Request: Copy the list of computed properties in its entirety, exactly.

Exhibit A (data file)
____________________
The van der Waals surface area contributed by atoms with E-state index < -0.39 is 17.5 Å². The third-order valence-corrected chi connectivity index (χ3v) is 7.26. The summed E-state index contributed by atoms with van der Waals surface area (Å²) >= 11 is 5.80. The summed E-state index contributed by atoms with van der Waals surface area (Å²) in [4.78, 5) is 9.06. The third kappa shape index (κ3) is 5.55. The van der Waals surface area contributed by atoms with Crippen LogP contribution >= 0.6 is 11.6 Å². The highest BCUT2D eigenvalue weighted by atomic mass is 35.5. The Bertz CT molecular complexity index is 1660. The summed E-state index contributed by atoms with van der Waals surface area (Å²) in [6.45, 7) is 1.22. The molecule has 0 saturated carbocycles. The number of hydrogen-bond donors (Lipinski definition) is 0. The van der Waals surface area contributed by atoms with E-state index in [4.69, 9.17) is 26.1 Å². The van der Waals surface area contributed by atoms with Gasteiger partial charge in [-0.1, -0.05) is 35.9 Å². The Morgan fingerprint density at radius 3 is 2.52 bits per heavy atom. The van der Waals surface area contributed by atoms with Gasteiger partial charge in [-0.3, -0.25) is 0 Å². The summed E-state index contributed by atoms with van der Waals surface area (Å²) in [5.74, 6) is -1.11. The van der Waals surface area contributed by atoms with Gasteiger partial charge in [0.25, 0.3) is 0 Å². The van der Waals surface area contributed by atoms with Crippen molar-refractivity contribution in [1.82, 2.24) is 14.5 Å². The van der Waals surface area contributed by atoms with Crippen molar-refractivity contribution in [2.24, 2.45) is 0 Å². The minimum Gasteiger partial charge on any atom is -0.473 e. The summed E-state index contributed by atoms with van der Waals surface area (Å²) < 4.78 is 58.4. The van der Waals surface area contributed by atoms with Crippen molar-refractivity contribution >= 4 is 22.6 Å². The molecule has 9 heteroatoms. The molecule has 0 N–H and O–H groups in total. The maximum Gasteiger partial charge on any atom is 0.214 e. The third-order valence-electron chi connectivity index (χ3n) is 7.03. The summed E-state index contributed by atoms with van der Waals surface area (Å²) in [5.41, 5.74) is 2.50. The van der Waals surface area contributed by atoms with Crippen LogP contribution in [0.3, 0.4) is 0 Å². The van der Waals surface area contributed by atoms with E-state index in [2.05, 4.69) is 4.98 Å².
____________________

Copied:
The van der Waals surface area contributed by atoms with E-state index < -0.39 is 17.5 Å². The third-order valence-corrected chi connectivity index (χ3v) is 7.26. The summed E-state index contributed by atoms with van der Waals surface area (Å²) >= 11 is 5.80. The summed E-state index contributed by atoms with van der Waals surface area (Å²) in [4.78, 5) is 9.06. The third kappa shape index (κ3) is 5.55. The van der Waals surface area contributed by atoms with Crippen LogP contribution >= 0.6 is 11.6 Å². The highest BCUT2D eigenvalue weighted by atomic mass is 35.5. The Bertz CT molecular complexity index is 1660. The summed E-state index contributed by atoms with van der Waals surface area (Å²) in [6.45, 7) is 1.22. The molecule has 0 saturated carbocycles. The number of hydrogen-bond donors (Lipinski definition) is 0. The van der Waals surface area contributed by atoms with E-state index in [4.69, 9.17) is 26.1 Å². The van der Waals surface area contributed by atoms with Gasteiger partial charge in [-0.1, -0.05) is 35.9 Å². The Morgan fingerprint density at radius 3 is 2.52 bits per heavy atom. The van der Waals surface area contributed by atoms with Gasteiger partial charge in [-0.3, -0.25) is 0 Å². The summed E-state index contributed by atoms with van der Waals surface area (Å²) in [5.74, 6) is -1.11. The van der Waals surface area contributed by atoms with Gasteiger partial charge in [0.25, 0.3) is 0 Å². The van der Waals surface area contributed by atoms with Crippen molar-refractivity contribution in [1.82, 2.24) is 14.5 Å². The van der Waals surface area contributed by atoms with Crippen molar-refractivity contribution in [2.24, 2.45) is 0 Å². The minimum Gasteiger partial charge on any atom is -0.473 e. The summed E-state index contributed by atoms with van der Waals surface area (Å²) < 4.78 is 58.4. The van der Waals surface area contributed by atoms with Crippen molar-refractivity contribution >= 4 is 22.6 Å². The molecule has 9 heteroatoms. The molecule has 0 N–H and O–H groups in total. The maximum Gasteiger partial charge on any atom is 0.214 e. The third-order valence-electron chi connectivity index (χ3n) is 7.03. The summed E-state index contributed by atoms with van der Waals surface area (Å²) in [5.41, 5.74) is 2.50. The van der Waals surface area contributed by atoms with Crippen LogP contribution in [0.3, 0.4) is 0 Å². The van der Waals surface area contributed by atoms with E-state index in [2.05, 4.69) is 4.98 Å².